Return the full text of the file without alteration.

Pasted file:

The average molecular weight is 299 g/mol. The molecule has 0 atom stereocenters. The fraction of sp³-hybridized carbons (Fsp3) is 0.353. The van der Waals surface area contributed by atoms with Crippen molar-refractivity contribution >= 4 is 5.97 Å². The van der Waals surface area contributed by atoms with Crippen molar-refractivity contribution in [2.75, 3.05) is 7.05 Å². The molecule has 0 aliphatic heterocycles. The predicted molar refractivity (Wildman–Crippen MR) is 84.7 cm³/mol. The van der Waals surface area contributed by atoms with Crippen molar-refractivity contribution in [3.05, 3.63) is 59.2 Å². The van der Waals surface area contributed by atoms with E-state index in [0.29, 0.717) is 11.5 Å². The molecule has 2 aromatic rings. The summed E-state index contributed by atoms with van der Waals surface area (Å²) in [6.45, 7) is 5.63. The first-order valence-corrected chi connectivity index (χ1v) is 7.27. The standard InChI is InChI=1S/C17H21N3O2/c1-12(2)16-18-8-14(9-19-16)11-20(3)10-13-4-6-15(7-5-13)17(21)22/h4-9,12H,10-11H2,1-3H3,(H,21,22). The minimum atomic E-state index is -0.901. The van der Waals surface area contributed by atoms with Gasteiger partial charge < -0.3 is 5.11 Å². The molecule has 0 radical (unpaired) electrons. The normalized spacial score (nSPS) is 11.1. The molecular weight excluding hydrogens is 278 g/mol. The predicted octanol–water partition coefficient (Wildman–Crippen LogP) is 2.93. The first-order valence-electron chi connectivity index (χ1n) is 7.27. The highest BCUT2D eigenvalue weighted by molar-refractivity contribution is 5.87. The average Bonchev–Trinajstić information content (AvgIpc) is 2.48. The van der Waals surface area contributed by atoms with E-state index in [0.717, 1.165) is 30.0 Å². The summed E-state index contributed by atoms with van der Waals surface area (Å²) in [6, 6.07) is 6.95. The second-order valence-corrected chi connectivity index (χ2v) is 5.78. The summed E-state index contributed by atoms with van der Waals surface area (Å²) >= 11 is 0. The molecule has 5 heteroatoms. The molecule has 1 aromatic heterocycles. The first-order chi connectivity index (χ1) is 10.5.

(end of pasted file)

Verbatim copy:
The average molecular weight is 299 g/mol. The molecule has 0 atom stereocenters. The fraction of sp³-hybridized carbons (Fsp3) is 0.353. The van der Waals surface area contributed by atoms with Crippen molar-refractivity contribution >= 4 is 5.97 Å². The van der Waals surface area contributed by atoms with Crippen molar-refractivity contribution in [2.75, 3.05) is 7.05 Å². The molecule has 0 aliphatic heterocycles. The predicted molar refractivity (Wildman–Crippen MR) is 84.7 cm³/mol. The van der Waals surface area contributed by atoms with Crippen molar-refractivity contribution in [3.05, 3.63) is 59.2 Å². The van der Waals surface area contributed by atoms with E-state index in [0.29, 0.717) is 11.5 Å². The molecule has 2 aromatic rings. The summed E-state index contributed by atoms with van der Waals surface area (Å²) in [6.45, 7) is 5.63. The first-order valence-corrected chi connectivity index (χ1v) is 7.27. The standard InChI is InChI=1S/C17H21N3O2/c1-12(2)16-18-8-14(9-19-16)11-20(3)10-13-4-6-15(7-5-13)17(21)22/h4-9,12H,10-11H2,1-3H3,(H,21,22). The minimum atomic E-state index is -0.901. The van der Waals surface area contributed by atoms with Gasteiger partial charge < -0.3 is 5.11 Å². The molecule has 0 radical (unpaired) electrons. The normalized spacial score (nSPS) is 11.1. The molecular weight excluding hydrogens is 278 g/mol. The predicted octanol–water partition coefficient (Wildman–Crippen LogP) is 2.93. The first-order valence-electron chi connectivity index (χ1n) is 7.27. The highest BCUT2D eigenvalue weighted by molar-refractivity contribution is 5.87. The average Bonchev–Trinajstić information content (AvgIpc) is 2.48. The van der Waals surface area contributed by atoms with E-state index in [0.717, 1.165) is 30.0 Å². The summed E-state index contributed by atoms with van der Waals surface area (Å²) in [6, 6.07) is 6.95. The second-order valence-corrected chi connectivity index (χ2v) is 5.78. The summed E-state index contributed by atoms with van der Waals surface area (Å²) >= 11 is 0. The molecule has 5 heteroatoms. The molecule has 1 aromatic heterocycles. The first-order chi connectivity index (χ1) is 10.5.